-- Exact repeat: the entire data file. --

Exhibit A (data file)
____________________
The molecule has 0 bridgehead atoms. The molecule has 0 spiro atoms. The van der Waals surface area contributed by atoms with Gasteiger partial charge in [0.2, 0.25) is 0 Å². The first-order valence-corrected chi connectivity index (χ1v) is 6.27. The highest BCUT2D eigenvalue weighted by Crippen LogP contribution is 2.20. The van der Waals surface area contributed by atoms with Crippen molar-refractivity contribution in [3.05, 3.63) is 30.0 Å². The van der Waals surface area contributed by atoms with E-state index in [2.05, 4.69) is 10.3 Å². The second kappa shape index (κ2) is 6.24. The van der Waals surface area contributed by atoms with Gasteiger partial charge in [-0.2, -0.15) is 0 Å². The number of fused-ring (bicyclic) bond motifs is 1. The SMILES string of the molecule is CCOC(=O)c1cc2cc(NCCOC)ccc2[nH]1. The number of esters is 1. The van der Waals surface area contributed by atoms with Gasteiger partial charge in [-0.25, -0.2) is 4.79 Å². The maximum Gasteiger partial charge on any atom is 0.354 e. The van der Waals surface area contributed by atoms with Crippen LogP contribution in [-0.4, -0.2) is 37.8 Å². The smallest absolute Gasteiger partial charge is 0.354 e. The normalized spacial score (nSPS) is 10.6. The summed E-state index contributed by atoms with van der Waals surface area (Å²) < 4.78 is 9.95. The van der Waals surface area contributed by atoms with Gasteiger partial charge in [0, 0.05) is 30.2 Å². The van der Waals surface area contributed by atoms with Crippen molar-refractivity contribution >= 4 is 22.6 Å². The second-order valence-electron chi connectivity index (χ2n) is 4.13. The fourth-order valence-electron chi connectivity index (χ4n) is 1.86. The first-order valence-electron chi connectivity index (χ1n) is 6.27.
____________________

The molecule has 0 bridgehead atoms. The molecule has 0 spiro atoms. The van der Waals surface area contributed by atoms with Gasteiger partial charge in [0.2, 0.25) is 0 Å². The first-order valence-corrected chi connectivity index (χ1v) is 6.27. The highest BCUT2D eigenvalue weighted by Crippen LogP contribution is 2.20. The van der Waals surface area contributed by atoms with Crippen molar-refractivity contribution in [3.05, 3.63) is 30.0 Å². The van der Waals surface area contributed by atoms with E-state index in [2.05, 4.69) is 10.3 Å². The second kappa shape index (κ2) is 6.24. The van der Waals surface area contributed by atoms with Gasteiger partial charge in [-0.2, -0.15) is 0 Å². The number of fused-ring (bicyclic) bond motifs is 1. The SMILES string of the molecule is CCOC(=O)c1cc2cc(NCCOC)ccc2[nH]1. The number of esters is 1. The van der Waals surface area contributed by atoms with Gasteiger partial charge in [-0.25, -0.2) is 4.79 Å². The maximum Gasteiger partial charge on any atom is 0.354 e. The van der Waals surface area contributed by atoms with Crippen LogP contribution in [-0.4, -0.2) is 37.8 Å². The smallest absolute Gasteiger partial charge is 0.354 e. The normalized spacial score (nSPS) is 10.6. The summed E-state index contributed by atoms with van der Waals surface area (Å²) < 4.78 is 9.95. The van der Waals surface area contributed by atoms with Gasteiger partial charge in [0, 0.05) is 30.2 Å². The van der Waals surface area contributed by atoms with Crippen molar-refractivity contribution >= 4 is 22.6 Å². The second-order valence-electron chi connectivity index (χ2n) is 4.13. The fourth-order valence-electron chi connectivity index (χ4n) is 1.86. The first-order valence-electron chi connectivity index (χ1n) is 6.27.